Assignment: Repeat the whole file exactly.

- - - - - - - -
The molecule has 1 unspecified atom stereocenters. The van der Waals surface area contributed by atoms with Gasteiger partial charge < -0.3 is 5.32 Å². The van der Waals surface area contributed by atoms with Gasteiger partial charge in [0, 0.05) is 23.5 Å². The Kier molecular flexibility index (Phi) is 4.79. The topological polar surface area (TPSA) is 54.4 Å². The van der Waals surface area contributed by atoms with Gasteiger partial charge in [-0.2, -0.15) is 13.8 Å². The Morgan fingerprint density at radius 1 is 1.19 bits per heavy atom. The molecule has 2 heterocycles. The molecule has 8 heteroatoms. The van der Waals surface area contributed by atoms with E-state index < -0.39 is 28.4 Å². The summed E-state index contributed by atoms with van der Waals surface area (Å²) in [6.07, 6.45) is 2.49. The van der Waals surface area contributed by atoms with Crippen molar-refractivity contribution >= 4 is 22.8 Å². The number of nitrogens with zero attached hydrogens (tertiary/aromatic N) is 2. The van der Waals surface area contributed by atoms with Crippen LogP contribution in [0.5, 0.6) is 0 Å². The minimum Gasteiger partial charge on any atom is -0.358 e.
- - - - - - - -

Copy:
The molecule has 1 unspecified atom stereocenters. The van der Waals surface area contributed by atoms with Gasteiger partial charge < -0.3 is 5.32 Å². The van der Waals surface area contributed by atoms with Gasteiger partial charge in [0, 0.05) is 23.5 Å². The Kier molecular flexibility index (Phi) is 4.79. The topological polar surface area (TPSA) is 54.4 Å². The van der Waals surface area contributed by atoms with Gasteiger partial charge in [-0.2, -0.15) is 13.8 Å². The Morgan fingerprint density at radius 1 is 1.19 bits per heavy atom. The molecule has 2 heterocycles. The molecule has 8 heteroatoms. The van der Waals surface area contributed by atoms with E-state index < -0.39 is 28.4 Å². The summed E-state index contributed by atoms with van der Waals surface area (Å²) in [6.07, 6.45) is 2.49. The van der Waals surface area contributed by atoms with Crippen molar-refractivity contribution >= 4 is 22.8 Å². The number of nitrogens with zero attached hydrogens (tertiary/aromatic N) is 2. The van der Waals surface area contributed by atoms with Crippen LogP contribution in [0.5, 0.6) is 0 Å². The minimum Gasteiger partial charge on any atom is -0.358 e.